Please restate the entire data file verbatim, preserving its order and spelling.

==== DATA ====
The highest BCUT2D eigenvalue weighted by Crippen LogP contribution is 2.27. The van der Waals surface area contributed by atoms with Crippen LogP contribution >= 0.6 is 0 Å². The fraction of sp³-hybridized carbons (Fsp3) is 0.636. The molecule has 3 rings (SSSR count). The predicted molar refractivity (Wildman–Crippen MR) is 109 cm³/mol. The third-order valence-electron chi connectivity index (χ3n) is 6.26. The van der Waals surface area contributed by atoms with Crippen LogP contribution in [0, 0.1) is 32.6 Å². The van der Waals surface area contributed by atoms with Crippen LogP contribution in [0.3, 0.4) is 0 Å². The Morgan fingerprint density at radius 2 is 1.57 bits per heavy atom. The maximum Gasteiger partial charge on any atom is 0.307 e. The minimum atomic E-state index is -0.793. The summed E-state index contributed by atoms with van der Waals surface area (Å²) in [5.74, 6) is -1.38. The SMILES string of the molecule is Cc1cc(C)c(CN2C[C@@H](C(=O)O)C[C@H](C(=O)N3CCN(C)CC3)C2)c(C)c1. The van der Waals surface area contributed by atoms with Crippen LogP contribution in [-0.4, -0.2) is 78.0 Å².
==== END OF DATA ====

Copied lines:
The highest BCUT2D eigenvalue weighted by Crippen LogP contribution is 2.27. The van der Waals surface area contributed by atoms with Crippen LogP contribution >= 0.6 is 0 Å². The fraction of sp³-hybridized carbons (Fsp3) is 0.636. The molecule has 3 rings (SSSR count). The predicted molar refractivity (Wildman–Crippen MR) is 109 cm³/mol. The third-order valence-electron chi connectivity index (χ3n) is 6.26. The van der Waals surface area contributed by atoms with Crippen LogP contribution in [0, 0.1) is 32.6 Å². The van der Waals surface area contributed by atoms with Crippen LogP contribution in [0.3, 0.4) is 0 Å². The Morgan fingerprint density at radius 2 is 1.57 bits per heavy atom. The maximum Gasteiger partial charge on any atom is 0.307 e. The minimum atomic E-state index is -0.793. The summed E-state index contributed by atoms with van der Waals surface area (Å²) in [5.74, 6) is -1.38. The SMILES string of the molecule is Cc1cc(C)c(CN2C[C@@H](C(=O)O)C[C@H](C(=O)N3CCN(C)CC3)C2)c(C)c1. The van der Waals surface area contributed by atoms with Crippen LogP contribution in [-0.4, -0.2) is 78.0 Å².